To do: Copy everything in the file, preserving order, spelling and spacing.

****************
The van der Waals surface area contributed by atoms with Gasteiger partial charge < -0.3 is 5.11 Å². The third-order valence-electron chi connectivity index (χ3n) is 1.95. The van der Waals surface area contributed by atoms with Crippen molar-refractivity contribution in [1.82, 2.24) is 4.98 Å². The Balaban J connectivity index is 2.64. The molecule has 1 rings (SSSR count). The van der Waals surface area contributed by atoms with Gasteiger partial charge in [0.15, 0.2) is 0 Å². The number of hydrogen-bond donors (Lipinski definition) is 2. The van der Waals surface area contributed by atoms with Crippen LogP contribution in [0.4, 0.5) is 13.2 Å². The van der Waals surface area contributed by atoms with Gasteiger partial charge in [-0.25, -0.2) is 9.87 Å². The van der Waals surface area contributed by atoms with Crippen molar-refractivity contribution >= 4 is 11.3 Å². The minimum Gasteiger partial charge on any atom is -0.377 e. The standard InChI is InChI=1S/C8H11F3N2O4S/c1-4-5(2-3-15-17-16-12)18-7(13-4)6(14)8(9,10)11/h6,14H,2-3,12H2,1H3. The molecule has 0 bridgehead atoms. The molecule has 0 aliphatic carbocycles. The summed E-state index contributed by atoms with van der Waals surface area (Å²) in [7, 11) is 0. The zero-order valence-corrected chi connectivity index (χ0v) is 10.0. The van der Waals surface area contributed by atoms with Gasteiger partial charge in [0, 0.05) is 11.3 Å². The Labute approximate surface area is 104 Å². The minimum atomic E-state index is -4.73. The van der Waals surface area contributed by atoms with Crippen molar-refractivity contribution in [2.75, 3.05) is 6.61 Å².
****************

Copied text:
The van der Waals surface area contributed by atoms with Gasteiger partial charge < -0.3 is 5.11 Å². The third-order valence-electron chi connectivity index (χ3n) is 1.95. The van der Waals surface area contributed by atoms with Crippen molar-refractivity contribution in [1.82, 2.24) is 4.98 Å². The Balaban J connectivity index is 2.64. The molecule has 1 rings (SSSR count). The van der Waals surface area contributed by atoms with Gasteiger partial charge in [0.15, 0.2) is 0 Å². The number of hydrogen-bond donors (Lipinski definition) is 2. The van der Waals surface area contributed by atoms with Crippen LogP contribution in [0.4, 0.5) is 13.2 Å². The van der Waals surface area contributed by atoms with Gasteiger partial charge in [-0.25, -0.2) is 9.87 Å². The van der Waals surface area contributed by atoms with Crippen molar-refractivity contribution >= 4 is 11.3 Å². The minimum Gasteiger partial charge on any atom is -0.377 e. The standard InChI is InChI=1S/C8H11F3N2O4S/c1-4-5(2-3-15-17-16-12)18-7(13-4)6(14)8(9,10)11/h6,14H,2-3,12H2,1H3. The molecule has 0 bridgehead atoms. The molecule has 0 aliphatic carbocycles. The summed E-state index contributed by atoms with van der Waals surface area (Å²) in [7, 11) is 0. The zero-order valence-corrected chi connectivity index (χ0v) is 10.0. The van der Waals surface area contributed by atoms with Gasteiger partial charge in [0, 0.05) is 11.3 Å². The Labute approximate surface area is 104 Å². The minimum atomic E-state index is -4.73. The van der Waals surface area contributed by atoms with Crippen molar-refractivity contribution in [2.75, 3.05) is 6.61 Å².